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Connecting to Oracle Database using tnsnames.ora
In this article, I am going to discuss Connecting to Oracle Database using tnsnames.ora. Please read our previous article where we discussed Easy Connect Method.
Connecting to Oracle using tnsnames.ora
We are going to learn how to connect using the tnsnames.ora file.
Step 1: Opening tnsnames.ora file.
Open the Linux virtual machine and log in as oracle user. Open file manager. Click on the other locations directory and select Computer and go to /uo1 folder.
After opening into the u01 folder you will see a lot of different other folders go to the below path.
So, you are in the admin folder. This is the path where we can find the tnsnames.ora.
Open the tnsnames.ora file. There you can see the entry of the JAYADB entry. This JAYADB is an alias name for the database. This entry is pointing to the service called jayadb.com and this service is pointing to the database JAYADB.
Step 2: Connect to the database using tnsnames entry.
Open the terminal in the same path i.e $ORACLE_HOME/network/admin folder and connect to the database as “sqlplus / as sysdba”.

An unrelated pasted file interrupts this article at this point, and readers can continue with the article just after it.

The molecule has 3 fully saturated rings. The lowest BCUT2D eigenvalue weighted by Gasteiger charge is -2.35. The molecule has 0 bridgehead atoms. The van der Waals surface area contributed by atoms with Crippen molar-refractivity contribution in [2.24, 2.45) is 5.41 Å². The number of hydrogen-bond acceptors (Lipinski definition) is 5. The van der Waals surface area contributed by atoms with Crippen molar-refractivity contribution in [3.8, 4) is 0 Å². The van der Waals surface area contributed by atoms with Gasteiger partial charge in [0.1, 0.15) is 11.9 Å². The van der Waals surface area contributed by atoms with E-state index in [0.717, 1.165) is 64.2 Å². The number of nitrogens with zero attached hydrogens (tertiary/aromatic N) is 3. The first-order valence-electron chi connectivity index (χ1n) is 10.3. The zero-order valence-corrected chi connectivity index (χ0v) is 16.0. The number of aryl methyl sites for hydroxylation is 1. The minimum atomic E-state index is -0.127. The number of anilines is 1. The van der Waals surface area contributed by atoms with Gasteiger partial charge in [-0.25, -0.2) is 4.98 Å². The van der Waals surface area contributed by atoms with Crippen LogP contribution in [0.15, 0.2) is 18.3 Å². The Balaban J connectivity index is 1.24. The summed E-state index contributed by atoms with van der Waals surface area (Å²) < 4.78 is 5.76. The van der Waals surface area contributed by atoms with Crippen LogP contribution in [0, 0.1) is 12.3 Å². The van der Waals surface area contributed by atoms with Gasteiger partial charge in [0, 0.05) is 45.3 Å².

This is another method to connect to the database using the tns alias names. The syntax of these types of connections are connect username/password@database_aliasname. So, the database alias name is JAYADB.
Connect sys/goodluck@jayadb. By using this method oracle will understand that after ‘@’ symbol the pattern is considered as tnsnames entry. This method also requires the listener to be up and running fine.
We are getting the same error as the previous time we tried to connect using the easy method. We need to mention the role as well. Connect sys/goodluck@jayadb as sysdba. Now, we can see that we have connected to the database using the tnsnames.ora entry.
Step3: Connect as a system user.
Let’s try connecting using the system user. Remember that the system is the same as the sys user but with fewer privileges. If you remember the password for the system user then you can log in or else you can change the password. Here we are changing the password for the system user.
Let’s try to connect using system user through tnsnames.ora method. Here no need to mention any role. The syntax is connect system/goodluck@jayadb